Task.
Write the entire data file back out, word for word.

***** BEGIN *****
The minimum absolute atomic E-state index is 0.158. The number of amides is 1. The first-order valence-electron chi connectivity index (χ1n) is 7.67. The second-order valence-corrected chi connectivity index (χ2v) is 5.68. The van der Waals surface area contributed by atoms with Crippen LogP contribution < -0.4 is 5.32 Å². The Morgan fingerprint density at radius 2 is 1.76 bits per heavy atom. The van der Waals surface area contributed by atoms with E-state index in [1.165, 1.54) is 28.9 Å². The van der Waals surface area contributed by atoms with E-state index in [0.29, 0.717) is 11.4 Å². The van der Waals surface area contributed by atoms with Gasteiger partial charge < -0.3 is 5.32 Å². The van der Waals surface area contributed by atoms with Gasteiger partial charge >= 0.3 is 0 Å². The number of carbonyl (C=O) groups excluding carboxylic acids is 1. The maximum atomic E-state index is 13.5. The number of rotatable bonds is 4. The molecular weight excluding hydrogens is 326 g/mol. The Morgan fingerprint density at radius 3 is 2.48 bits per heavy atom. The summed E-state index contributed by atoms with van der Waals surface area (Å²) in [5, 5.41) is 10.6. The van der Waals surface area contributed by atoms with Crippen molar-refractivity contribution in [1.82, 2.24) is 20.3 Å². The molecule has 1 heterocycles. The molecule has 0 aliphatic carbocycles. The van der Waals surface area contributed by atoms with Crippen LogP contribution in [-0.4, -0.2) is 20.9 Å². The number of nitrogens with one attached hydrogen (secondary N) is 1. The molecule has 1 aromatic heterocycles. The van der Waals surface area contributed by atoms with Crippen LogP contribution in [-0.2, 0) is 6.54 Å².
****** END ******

The minimum absolute atomic E-state index is 0.158. The number of amides is 1. The first-order valence-electron chi connectivity index (χ1n) is 7.67. The second-order valence-corrected chi connectivity index (χ2v) is 5.68. The van der Waals surface area contributed by atoms with Crippen LogP contribution < -0.4 is 5.32 Å². The Morgan fingerprint density at radius 2 is 1.76 bits per heavy atom. The van der Waals surface area contributed by atoms with E-state index in [1.165, 1.54) is 28.9 Å². The van der Waals surface area contributed by atoms with E-state index in [0.29, 0.717) is 11.4 Å². The van der Waals surface area contributed by atoms with Gasteiger partial charge < -0.3 is 5.32 Å². The van der Waals surface area contributed by atoms with Gasteiger partial charge >= 0.3 is 0 Å². The number of carbonyl (C=O) groups excluding carboxylic acids is 1. The maximum atomic E-state index is 13.5. The number of rotatable bonds is 4. The molecular weight excluding hydrogens is 326 g/mol. The Morgan fingerprint density at radius 3 is 2.48 bits per heavy atom. The summed E-state index contributed by atoms with van der Waals surface area (Å²) in [5, 5.41) is 10.6. The van der Waals surface area contributed by atoms with Crippen molar-refractivity contribution in [1.82, 2.24) is 20.3 Å². The molecule has 1 heterocycles. The molecule has 0 aliphatic carbocycles. The van der Waals surface area contributed by atoms with Crippen LogP contribution in [-0.4, -0.2) is 20.9 Å². The number of nitrogens with one attached hydrogen (secondary N) is 1. The molecule has 1 aromatic heterocycles. The van der Waals surface area contributed by atoms with Crippen LogP contribution in [-0.2, 0) is 6.54 Å².